How to Get Programming Jobs When You Have No Experience
As developers, life is good when it comes to gaining initial experience compared to other trade skills. Here's how to get started.
I’m sure you’re aware of the catch-22 around finding work (in any profession).
It’s the one where you need experience to land the job you want, but you can’t gain experience until you get a job.
This job could be anything. It might be programming related, it might not be. It could be a full time position, or a freelance contract, etc..
First Let’s talk about Dentists
I’m not a Dentist, nor have I ever wanted to be one, but I did Google a few things for the sake of this article. I picked Dentists because they are well known for having a pretty rigorous training period before they are allowed to legally open a practice (in the US).
Things You Must Do in Order to Open a Dental Practice
- Complete at least a Bachelor’s degree
- Pass the Dental Admissions Test (DAT)
- Earn a Doctor of Dental Surgery or Doctor of Dental Medicine (4 years)
- Obtain a license from your state board of dentistry
That’s a lot to go through, and some dentists end up going through a bunch of additional schooling and training to become specialists in their field.
Dentists Have Pretty High Student Loan Debt
I plucked this quote from the American Student Dental Association:
According to the American Dental Education Association (ADEA), the average debt per graduating senior is $287,331 (according to a 2017 survey).
Yikes, that’s no joke. Nearly $300,000 in the hole before you break even.
Gaining Initial Experience as a Dentist
I’m not going to make pretend I know what a real Dentist’s training process looks like, but I Google’d for “dental training dummies” and that was the top image result.
That’s one of the creepiest things I’ve ever seen haha, but let’s say for argument’s sake, a dental student in early training probably pokes and probes that dummy for many hours?
I’m sure the whole mentor / apprentice model is very popular too. As an upcoming Dentist, you can probably gain a ton of experience by watching the hands of a master just to see how they work inside of someone’s mouth.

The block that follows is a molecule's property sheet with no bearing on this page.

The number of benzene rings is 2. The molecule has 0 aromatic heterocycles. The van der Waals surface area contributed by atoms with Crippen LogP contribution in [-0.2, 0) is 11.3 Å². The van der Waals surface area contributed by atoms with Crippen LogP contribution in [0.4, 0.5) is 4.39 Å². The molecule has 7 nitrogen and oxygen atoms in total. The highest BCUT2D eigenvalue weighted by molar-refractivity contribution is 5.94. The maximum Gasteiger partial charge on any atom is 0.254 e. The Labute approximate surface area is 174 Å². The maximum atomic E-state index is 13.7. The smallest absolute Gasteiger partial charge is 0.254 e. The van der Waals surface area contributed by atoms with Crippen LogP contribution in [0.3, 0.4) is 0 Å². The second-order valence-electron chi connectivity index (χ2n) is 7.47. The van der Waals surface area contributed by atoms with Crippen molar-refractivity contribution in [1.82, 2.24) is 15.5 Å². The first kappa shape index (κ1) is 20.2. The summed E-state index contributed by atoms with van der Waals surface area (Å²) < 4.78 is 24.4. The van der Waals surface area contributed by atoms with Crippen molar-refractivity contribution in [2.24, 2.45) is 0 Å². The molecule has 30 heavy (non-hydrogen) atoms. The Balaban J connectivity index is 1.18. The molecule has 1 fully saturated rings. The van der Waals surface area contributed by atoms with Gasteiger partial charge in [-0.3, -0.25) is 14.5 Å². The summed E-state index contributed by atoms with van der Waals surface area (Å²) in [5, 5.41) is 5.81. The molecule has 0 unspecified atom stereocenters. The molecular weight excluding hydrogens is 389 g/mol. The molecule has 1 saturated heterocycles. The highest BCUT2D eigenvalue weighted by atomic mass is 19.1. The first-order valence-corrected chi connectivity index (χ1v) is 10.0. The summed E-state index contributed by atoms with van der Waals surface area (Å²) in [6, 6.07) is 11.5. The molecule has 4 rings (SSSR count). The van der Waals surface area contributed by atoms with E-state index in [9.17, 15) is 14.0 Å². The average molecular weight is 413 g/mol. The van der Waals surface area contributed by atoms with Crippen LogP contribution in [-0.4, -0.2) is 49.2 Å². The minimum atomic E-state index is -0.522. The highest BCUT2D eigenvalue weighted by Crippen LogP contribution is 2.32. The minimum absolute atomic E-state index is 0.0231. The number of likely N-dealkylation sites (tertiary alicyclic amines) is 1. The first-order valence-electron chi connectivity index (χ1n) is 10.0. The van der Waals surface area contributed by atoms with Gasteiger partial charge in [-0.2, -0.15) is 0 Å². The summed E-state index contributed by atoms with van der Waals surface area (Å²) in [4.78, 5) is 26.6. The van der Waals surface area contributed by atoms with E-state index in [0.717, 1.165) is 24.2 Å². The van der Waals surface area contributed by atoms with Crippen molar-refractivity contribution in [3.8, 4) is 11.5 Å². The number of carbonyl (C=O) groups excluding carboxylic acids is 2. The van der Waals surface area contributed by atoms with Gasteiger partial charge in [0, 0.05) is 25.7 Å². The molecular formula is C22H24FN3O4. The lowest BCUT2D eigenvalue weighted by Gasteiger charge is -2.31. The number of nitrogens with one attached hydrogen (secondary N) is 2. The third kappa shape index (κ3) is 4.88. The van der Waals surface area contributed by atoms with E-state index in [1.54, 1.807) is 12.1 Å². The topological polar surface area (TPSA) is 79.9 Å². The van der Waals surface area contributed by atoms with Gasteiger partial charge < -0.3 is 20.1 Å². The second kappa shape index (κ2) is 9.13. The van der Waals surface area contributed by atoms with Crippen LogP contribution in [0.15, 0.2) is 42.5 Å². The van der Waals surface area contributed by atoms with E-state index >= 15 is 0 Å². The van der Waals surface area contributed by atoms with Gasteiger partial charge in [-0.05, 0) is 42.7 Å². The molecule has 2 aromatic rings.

Then of course, I’m sure you’ll eventually do a ton of work on real patients. Perhaps at a hospital near your school. I’ve seen that before. Typically you can get heavily discounted work done, as long as you don’t mind having a recent graduate or students work on you.
Starting a Dental Practice
After all of that, then you open your own practice and now you might be 28 or 30 years old, fresh out of school. It must be tough to start because from the patient side of things, do you want someone with only graduate school experience?
Keep in mind, I’m not talking down to new Dentists. I know the experience they gain at school is real, but I think no one will contest that edge cases and unexpected situations can only really be gained by experience.
If you asked a Dentist who has been running a successful practice for 25 years I’m sure they are going to tell you they’ve learned a ridiculous amount of new things along the way.
At that point they’ve been exposed to such a high number of unique cases and variants. A cavity in your front tooth probably has like 100 different variables, and you might not see half of those until you’ve been working for 10 years, etc..
Now Let’s talk about Programmers
I am a software developer. I never went to university and never really had a full time position as a programmer. All I have is ~20 years of freelance development experience.